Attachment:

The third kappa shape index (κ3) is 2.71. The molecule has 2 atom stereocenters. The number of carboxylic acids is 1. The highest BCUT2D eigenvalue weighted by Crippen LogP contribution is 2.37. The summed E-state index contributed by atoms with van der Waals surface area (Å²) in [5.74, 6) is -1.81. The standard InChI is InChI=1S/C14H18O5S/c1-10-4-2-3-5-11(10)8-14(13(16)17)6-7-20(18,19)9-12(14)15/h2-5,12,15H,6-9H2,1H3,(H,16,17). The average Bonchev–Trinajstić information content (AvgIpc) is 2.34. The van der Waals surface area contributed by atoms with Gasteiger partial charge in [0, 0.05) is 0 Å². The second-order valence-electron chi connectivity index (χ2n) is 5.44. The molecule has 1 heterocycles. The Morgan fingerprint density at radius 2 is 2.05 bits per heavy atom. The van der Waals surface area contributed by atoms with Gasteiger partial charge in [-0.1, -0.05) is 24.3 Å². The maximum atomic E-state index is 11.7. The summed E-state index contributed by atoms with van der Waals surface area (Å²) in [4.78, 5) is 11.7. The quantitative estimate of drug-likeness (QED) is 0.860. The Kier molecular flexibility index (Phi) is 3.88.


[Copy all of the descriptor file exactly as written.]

The third kappa shape index (κ3) is 2.71. The molecule has 2 atom stereocenters. The number of carboxylic acids is 1. The highest BCUT2D eigenvalue weighted by Crippen LogP contribution is 2.37. The summed E-state index contributed by atoms with van der Waals surface area (Å²) in [5.74, 6) is -1.81. The standard InChI is InChI=1S/C14H18O5S/c1-10-4-2-3-5-11(10)8-14(13(16)17)6-7-20(18,19)9-12(14)15/h2-5,12,15H,6-9H2,1H3,(H,16,17). The average Bonchev–Trinajstić information content (AvgIpc) is 2.34. The van der Waals surface area contributed by atoms with Gasteiger partial charge in [0, 0.05) is 0 Å². The second-order valence-electron chi connectivity index (χ2n) is 5.44. The molecule has 1 heterocycles. The Morgan fingerprint density at radius 2 is 2.05 bits per heavy atom. The van der Waals surface area contributed by atoms with Gasteiger partial charge in [-0.1, -0.05) is 24.3 Å². The maximum atomic E-state index is 11.7. The summed E-state index contributed by atoms with van der Waals surface area (Å²) in [4.78, 5) is 11.7. The quantitative estimate of drug-likeness (QED) is 0.860. The Kier molecular flexibility index (Phi) is 3.88.